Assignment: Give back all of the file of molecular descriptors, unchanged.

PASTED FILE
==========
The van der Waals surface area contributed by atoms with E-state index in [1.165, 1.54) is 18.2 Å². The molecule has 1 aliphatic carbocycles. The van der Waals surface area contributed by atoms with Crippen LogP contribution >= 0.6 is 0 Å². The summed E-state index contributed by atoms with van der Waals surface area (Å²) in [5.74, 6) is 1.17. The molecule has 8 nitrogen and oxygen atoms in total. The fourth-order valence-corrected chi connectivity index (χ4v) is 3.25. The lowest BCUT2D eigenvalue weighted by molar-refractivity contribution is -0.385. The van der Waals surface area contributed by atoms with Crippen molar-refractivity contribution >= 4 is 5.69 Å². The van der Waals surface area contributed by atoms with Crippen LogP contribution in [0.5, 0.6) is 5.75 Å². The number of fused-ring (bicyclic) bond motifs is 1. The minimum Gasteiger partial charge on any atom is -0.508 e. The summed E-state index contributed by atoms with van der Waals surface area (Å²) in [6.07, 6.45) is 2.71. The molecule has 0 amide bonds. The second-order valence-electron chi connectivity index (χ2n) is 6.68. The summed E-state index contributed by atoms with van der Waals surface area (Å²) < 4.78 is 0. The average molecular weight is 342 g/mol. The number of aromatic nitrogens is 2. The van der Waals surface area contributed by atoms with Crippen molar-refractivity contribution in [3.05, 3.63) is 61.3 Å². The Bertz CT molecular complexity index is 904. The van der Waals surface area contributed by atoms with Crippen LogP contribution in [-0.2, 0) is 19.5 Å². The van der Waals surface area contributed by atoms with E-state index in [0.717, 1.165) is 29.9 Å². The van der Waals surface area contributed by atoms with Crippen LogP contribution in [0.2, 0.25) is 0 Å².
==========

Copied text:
The van der Waals surface area contributed by atoms with E-state index in [1.165, 1.54) is 18.2 Å². The molecule has 1 aliphatic carbocycles. The van der Waals surface area contributed by atoms with Crippen LogP contribution >= 0.6 is 0 Å². The summed E-state index contributed by atoms with van der Waals surface area (Å²) in [5.74, 6) is 1.17. The molecule has 8 nitrogen and oxygen atoms in total. The fourth-order valence-corrected chi connectivity index (χ4v) is 3.25. The lowest BCUT2D eigenvalue weighted by molar-refractivity contribution is -0.385. The van der Waals surface area contributed by atoms with Crippen molar-refractivity contribution >= 4 is 5.69 Å². The van der Waals surface area contributed by atoms with Crippen LogP contribution in [0.5, 0.6) is 5.75 Å². The number of fused-ring (bicyclic) bond motifs is 1. The minimum Gasteiger partial charge on any atom is -0.508 e. The summed E-state index contributed by atoms with van der Waals surface area (Å²) in [6.07, 6.45) is 2.71. The molecule has 0 amide bonds. The second-order valence-electron chi connectivity index (χ2n) is 6.68. The summed E-state index contributed by atoms with van der Waals surface area (Å²) < 4.78 is 0. The average molecular weight is 342 g/mol. The number of aromatic nitrogens is 2. The van der Waals surface area contributed by atoms with Crippen molar-refractivity contribution in [3.05, 3.63) is 61.3 Å². The Bertz CT molecular complexity index is 904. The van der Waals surface area contributed by atoms with Crippen LogP contribution in [-0.2, 0) is 19.5 Å². The van der Waals surface area contributed by atoms with E-state index in [0.717, 1.165) is 29.9 Å². The van der Waals surface area contributed by atoms with Crippen LogP contribution in [0.2, 0.25) is 0 Å².